Monday, June 27, 2016

Quote of the Day

"Together with their fellow citizens, American Catholics are committed to building a society which is truly tolerant and inclusive, to safeguarding the rights of individuals and communities, and to rejecting every form of unjust discrimination. With countless other people of good will, they are likewise concerned that efforts to build a just and wisely ordered society respect their deepest concerns and their right to religious liberty. That freedom remains one of America’s most precious possessions. And, as my brothers, the United States Bishops, have reminded us, all are called to be vigilant, precisely as good citizens, to preserve and defend that freedom from everything that would threaten or compromise it."

--Pope Francis, Address to President Obama at the White House, Sep. 23, 2015

Wednesday, June 22, 2016

Defending our Freedom

As we Americans prepare to celebrate Independence Day less than two weeks from now, we American Catholics are observing the fifth annual Fortnight for Freedom declared by our bishops, a two-week period of prayer, fasting, education, and activism in support of religious liberty that always begins on June 21 and ends on the Fourth of July. Recognizing the increasing frequency and intensity of the attacks on freedom of religion by militant secularists, especially in our government and the courts but also in the media and our educational and cultural institutions, in the spring of 2012 our bishops published an important pastoral letter entitled "Our First, Most Cherished Liberty." In this document, our shepherds recalled America's rich tradition of religious freedom spanning four centuries; listed more than a dozen examples of recent attacks on that freedom; called the faithful to be vigilant in defending their hard-won religious liberties against the ever-mounting assault of radical secularism; and finally announced the first annual Fortnight for Freedom, which was promoted by EWTN and observed by Catholics across the United States.

Of course, the main event that led our bishops to establish this annual observance was the controversial HHS mandate bombshell dropped by the Obama administration in January of 2012, which demanded that health insurance plans across the country include artificial contraception, sterilization, and abortifacients regardless of religious or moral objections to the distribution of such items. Although this mandate--the crucial centerpiece of the massively unpopular Affordable Care Act, generally known as ObamaCare--is still on the books four and a half years later, having been unfortunately upheld by the Supreme Court along with the rest of the ObamaCare travesty as somehow "constitutional" in June of 2012, dozens of lower court rulings against it have provided temporary injunctive relief to scores of Catholic and other Christian religious groups, healthcare providers, charitable organizations, universities, media entities, and other institutions that have rightly refused to comply with this unjust law despite the threat of crushing tax penalties. Furthermore, last year the Supreme Court ruled that most businesses that object to compliance with the mandate on religious grounds should be permanently exempt from it. So while some progress has been made against this particularly egregious and unconstitutional attack on our religious liberties, more remains to be done: it must be completely overturned.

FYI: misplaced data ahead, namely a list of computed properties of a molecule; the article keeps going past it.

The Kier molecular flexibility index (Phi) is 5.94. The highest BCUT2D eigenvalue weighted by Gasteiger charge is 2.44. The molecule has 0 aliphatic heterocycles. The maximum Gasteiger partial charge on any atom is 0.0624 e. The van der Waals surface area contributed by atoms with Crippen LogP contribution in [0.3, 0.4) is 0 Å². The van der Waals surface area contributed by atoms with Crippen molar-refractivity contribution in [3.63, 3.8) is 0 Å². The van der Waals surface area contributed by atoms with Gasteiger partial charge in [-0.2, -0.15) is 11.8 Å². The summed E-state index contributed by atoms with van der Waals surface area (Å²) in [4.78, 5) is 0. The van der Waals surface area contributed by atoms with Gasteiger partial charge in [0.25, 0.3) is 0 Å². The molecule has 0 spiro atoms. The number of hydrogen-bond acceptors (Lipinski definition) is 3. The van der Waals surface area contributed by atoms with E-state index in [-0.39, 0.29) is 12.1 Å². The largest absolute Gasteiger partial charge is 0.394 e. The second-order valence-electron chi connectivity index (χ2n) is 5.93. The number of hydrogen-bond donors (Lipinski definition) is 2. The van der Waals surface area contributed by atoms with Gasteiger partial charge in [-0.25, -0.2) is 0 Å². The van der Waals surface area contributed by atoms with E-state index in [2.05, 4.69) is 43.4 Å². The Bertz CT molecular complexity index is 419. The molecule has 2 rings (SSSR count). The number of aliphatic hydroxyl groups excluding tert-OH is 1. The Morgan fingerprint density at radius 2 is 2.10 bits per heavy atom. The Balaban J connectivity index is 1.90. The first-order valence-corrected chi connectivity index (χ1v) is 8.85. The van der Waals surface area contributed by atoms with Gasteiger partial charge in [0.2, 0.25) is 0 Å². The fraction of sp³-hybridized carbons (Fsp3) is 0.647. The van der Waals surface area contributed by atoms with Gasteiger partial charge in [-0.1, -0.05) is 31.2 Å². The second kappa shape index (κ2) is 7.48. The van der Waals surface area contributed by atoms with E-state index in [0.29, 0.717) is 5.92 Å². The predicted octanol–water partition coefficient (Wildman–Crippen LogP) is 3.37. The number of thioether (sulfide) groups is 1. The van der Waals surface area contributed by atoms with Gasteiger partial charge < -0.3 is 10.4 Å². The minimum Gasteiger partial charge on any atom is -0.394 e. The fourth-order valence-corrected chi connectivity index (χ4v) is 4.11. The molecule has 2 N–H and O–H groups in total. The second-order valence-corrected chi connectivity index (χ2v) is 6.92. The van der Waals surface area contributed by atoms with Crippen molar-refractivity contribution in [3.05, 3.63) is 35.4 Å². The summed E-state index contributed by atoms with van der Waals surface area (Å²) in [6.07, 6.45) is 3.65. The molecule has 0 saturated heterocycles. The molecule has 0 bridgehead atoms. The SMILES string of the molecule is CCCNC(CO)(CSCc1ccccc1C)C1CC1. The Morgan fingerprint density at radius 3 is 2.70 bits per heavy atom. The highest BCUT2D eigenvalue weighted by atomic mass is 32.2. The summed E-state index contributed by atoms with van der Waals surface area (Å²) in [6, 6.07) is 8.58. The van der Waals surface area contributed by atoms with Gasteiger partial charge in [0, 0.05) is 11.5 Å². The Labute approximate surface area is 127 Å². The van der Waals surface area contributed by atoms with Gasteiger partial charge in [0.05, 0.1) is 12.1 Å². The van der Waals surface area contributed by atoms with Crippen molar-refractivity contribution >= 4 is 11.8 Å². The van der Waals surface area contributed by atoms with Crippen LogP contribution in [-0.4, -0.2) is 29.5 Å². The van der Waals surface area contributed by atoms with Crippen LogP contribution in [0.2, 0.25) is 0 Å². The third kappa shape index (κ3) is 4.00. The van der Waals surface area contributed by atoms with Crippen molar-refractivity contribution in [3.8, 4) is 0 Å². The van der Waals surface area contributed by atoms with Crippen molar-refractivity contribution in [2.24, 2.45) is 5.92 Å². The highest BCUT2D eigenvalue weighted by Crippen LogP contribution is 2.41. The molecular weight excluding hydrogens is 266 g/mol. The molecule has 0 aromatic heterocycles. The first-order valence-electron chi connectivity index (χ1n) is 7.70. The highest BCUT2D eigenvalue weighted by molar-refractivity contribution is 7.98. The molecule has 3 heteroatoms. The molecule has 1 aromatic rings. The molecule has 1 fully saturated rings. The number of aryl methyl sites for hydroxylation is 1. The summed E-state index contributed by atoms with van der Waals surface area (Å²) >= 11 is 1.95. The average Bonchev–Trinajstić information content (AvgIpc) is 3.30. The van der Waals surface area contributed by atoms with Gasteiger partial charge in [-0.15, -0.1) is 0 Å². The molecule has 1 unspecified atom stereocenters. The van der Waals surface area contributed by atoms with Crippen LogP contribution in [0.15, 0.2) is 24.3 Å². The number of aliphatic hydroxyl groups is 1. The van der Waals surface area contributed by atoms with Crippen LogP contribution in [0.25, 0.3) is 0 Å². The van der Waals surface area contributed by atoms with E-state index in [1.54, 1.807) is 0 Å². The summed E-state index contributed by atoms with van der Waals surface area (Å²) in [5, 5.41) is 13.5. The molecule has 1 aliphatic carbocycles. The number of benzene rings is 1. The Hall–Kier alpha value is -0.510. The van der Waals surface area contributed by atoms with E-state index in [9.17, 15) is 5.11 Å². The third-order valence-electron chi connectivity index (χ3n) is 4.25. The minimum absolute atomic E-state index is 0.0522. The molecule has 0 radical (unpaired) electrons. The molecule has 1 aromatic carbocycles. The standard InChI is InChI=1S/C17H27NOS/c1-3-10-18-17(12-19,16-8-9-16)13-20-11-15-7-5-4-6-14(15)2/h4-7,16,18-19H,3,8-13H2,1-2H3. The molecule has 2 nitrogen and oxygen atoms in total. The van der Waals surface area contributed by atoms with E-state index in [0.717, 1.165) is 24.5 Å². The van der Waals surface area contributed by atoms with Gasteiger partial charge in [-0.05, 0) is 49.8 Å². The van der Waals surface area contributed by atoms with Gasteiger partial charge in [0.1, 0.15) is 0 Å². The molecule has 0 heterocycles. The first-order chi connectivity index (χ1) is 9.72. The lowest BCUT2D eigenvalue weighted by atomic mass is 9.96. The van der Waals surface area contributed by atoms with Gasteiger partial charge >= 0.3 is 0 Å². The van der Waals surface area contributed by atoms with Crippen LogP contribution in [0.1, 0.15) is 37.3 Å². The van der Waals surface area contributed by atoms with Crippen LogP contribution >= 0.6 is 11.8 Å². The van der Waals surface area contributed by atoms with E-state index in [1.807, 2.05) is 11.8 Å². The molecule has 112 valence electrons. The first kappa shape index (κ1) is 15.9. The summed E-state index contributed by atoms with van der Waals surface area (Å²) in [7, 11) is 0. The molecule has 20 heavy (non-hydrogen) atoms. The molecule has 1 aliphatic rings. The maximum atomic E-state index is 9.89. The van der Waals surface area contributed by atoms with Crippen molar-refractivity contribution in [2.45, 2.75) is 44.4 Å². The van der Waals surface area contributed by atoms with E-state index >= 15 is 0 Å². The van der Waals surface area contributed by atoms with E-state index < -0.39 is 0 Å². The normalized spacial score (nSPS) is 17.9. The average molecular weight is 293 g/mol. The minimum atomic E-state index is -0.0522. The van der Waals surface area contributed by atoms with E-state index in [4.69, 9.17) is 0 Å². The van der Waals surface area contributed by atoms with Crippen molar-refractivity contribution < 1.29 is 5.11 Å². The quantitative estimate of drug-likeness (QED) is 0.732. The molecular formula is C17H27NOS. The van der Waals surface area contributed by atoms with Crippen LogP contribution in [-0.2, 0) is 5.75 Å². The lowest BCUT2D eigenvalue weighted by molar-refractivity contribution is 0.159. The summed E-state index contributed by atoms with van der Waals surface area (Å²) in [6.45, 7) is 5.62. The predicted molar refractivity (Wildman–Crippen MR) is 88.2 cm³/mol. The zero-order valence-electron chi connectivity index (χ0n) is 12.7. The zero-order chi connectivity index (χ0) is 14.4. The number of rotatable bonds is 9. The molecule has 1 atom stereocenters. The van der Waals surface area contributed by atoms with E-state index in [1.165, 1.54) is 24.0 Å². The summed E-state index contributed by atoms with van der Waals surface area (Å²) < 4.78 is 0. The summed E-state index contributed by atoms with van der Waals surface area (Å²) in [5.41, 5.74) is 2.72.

Like the other freedoms we enjoy as Americans such as freedom of speech and of the press, freedom to peaceably assemble, and freedom to petition the government for a redress of grievances, freedom of religion is a gift from our Creator that is guaranteed by our Constitution and must accordingly be protected by our government. No one should be forced into providing anti-life products and services that he or she considers immoral, against the dictates of his or her religion and conscience.

However, as Yuval Levin pointed out in an article in First Things magazine several months ago, we should beware of too narrowly individualistic, negative, and subjective an approach to religious liberty. Freedom of religion must not be confined to simply obtaining and retaining exemptions for certain individual persons and organizations that refuse to obey the law because they consider it wrong. Rather than being limited to a condescending exception for certain seemingly fanatical individuals within our society, religious liberty should be the rule for our society as a whole, as it was once upon a time. The idea here, which originated with our nation's founders, is that American society will flourish when all of its members are allowed to freely exercise their religious beliefs together as a community. In addition, it is fundamentally misguided to oppose the HHS mandate simply because we Catholics consider it an unjust law that attacks our religious liberties and moral conscience rights or simply because we Catholics regard contraceptives and abortifacients as immoral drugs. Such arguments are too narrowly focused and too subjective to be really convincing in the long run, and our radically secularist opponents have already seized on those weaknesses to bolster their own position. We must go deeper, building our defense on the bedrock of natural law and objective truth. Ultimately, we seek to rid America of the HHS mandate, not simply because we Catholics consider it an unjust law, but because it is an unjust law--not only for Catholics, but for pro-life Americans of all faiths and even for pro-life atheists. It isn't just an attack on our religious liberties and moral conscience rights; it's an attack on the natural law established by our Creator and upon our sacred right as human beings to act in accordance with that law.